Singapore population can’t keep rising (Part2) – The reactions to the most unpopular 6.9million population whitepaper

read also Singapore population can’t keep rising (Part 1)

“Today, there are large numbers of high-end immigrants entering the country, many from China and India…..they are better educated, more hard-working and driven, and better able to compete against professional Singaporeans in many areas of work. And they compete not just for jobs but also for scarce resources such as private property and certificates of entitlement to buy cars. High-end immigration is infinitely more threatening to the local population than low-end labour, and explains a great deal of the angst and anxiety felt by Singaporeans, including those in the professional class.”- Han Fook Kwang

“When we have 6.9 million people we will have even less space for making mistakes. I would urge the government to think three times before we move.” – Opposition MP Chen Show Mao

“Beyond a tipping point, a country populated by immigrants loses its feeling if home. Singapore is arguably reaching that point.” – Chua Mui Hong in “In search of a new narrative”

“In the past, Singaporeans would have probably just complained in coffee shops before going about their everyday business, but not anymore. For many, the White Paper was the last straw. A protest organized at Hong Lim Park – the only space in the country where citizens are allowed to protest without a permit – drew a crowd of over 3,000 people, all of whom were fed up with the government’s policy and lack of serious engagement.” – Kirsten Han

“One is witnessing an anger startling not in its intensity, but by the way it cuts across all demographics of society…. the anger is widespread, even amongst some staunch PAP grassroots leaders.” – Calvin Cheng

“when a Government has not been able to adequately handle a population increase from 3 million to 5 million, what faith do the people have that it can do so from 5 to 6.9?” – Calvin Cheng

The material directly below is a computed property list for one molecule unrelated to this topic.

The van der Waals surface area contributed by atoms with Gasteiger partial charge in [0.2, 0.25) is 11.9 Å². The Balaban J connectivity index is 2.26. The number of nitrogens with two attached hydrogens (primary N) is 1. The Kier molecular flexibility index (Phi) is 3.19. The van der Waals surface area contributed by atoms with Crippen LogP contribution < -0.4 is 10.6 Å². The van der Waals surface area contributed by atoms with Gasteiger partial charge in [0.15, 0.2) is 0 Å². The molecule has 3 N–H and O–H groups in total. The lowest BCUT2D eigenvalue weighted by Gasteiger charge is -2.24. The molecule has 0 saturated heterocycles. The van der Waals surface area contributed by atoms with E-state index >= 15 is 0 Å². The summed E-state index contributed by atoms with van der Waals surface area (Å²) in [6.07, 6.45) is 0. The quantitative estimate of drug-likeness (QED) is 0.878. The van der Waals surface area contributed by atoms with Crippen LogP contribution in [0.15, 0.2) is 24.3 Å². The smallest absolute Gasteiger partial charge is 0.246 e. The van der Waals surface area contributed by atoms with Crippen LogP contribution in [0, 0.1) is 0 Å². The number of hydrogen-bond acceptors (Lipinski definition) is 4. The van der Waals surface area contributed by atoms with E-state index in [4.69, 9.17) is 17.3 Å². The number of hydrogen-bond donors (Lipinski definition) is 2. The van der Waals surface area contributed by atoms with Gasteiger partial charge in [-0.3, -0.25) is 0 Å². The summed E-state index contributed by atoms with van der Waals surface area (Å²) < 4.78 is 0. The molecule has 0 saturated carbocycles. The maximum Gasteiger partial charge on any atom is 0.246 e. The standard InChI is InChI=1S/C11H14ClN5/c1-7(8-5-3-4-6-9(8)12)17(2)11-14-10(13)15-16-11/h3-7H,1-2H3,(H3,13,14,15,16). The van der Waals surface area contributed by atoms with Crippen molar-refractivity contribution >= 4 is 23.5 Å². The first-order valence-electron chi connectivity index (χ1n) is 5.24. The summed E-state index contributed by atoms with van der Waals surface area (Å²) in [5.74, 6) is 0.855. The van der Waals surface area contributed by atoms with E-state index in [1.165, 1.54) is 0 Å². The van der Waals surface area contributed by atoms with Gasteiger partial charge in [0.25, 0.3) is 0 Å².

“Singapore is a nation of immigrants, as we know from history. But we are no longer the sleepy fishing village of the early 19th century. The Government cannot justify exploding the population with foreigners on the basis that this was done in the early dawn of our nation’s history. We are a modern city with vastly different needs and social circumstances.”- Ng E Jay

Source: http://www.sgag.sg/

Source: http://www.sgag.sg/

Pinkerton Syndrom's photo.   The population white paper is one of the most controversial planning document which flops badly and receives little buy-in in the short history of Singapore. How unpopular is the document:

  • 6.9m is a planning parameterWhen the White Paper on Population was released, reactions came fast and furious. It even trigger one of the largest legal protest in modern Singapore at Hong Lim Park with more than 3000-500 attendees despite little publicity.
  • For the first time, they got the highest reject votes in the parliament: 10 from opposition parties which is expected, but all the 3 non-partisan Nominated MPs voted against except one who abstained his vote (NMP Eugene opposed the white paper in his speech but abstained form the vote). PAP Mr. Inderjit Singh who stood out for his strong criticism on the white paper absent himself from the voting. It may be his conscientiousness at play but it is likely to cost his MP seat in the next election. Such fine good man who stood by his principal since Tan Soo Khoon!!!